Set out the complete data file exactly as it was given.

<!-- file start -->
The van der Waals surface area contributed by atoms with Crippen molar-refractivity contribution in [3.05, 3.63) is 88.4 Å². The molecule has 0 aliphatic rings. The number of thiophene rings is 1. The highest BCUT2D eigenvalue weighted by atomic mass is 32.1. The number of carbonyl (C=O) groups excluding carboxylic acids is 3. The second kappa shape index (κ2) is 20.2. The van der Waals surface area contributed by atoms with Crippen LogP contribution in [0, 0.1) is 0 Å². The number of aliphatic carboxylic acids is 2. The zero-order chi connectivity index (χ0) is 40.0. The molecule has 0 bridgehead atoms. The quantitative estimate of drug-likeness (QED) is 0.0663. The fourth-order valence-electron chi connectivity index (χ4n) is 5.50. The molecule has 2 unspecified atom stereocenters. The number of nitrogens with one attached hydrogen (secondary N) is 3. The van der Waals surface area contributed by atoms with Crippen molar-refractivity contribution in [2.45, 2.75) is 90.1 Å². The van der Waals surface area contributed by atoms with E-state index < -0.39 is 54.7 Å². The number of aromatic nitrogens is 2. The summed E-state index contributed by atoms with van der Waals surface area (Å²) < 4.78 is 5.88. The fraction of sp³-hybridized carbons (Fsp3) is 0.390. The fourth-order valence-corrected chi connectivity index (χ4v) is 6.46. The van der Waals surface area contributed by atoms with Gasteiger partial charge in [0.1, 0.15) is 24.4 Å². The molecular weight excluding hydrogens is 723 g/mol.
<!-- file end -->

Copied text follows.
The van der Waals surface area contributed by atoms with Crippen molar-refractivity contribution in [3.05, 3.63) is 88.4 Å². The molecule has 0 aliphatic rings. The number of thiophene rings is 1. The highest BCUT2D eigenvalue weighted by atomic mass is 32.1. The number of carbonyl (C=O) groups excluding carboxylic acids is 3. The second kappa shape index (κ2) is 20.2. The van der Waals surface area contributed by atoms with Crippen LogP contribution in [0, 0.1) is 0 Å². The number of aliphatic carboxylic acids is 2. The zero-order chi connectivity index (χ0) is 40.0. The molecule has 0 bridgehead atoms. The quantitative estimate of drug-likeness (QED) is 0.0663. The fourth-order valence-electron chi connectivity index (χ4n) is 5.50. The molecule has 2 unspecified atom stereocenters. The number of nitrogens with one attached hydrogen (secondary N) is 3. The van der Waals surface area contributed by atoms with Crippen molar-refractivity contribution in [2.45, 2.75) is 90.1 Å². The van der Waals surface area contributed by atoms with E-state index < -0.39 is 54.7 Å². The number of aromatic nitrogens is 2. The summed E-state index contributed by atoms with van der Waals surface area (Å²) < 4.78 is 5.88. The fraction of sp³-hybridized carbons (Fsp3) is 0.390. The fourth-order valence-corrected chi connectivity index (χ4v) is 6.46. The van der Waals surface area contributed by atoms with Gasteiger partial charge in [0.1, 0.15) is 24.4 Å². The molecular weight excluding hydrogens is 723 g/mol.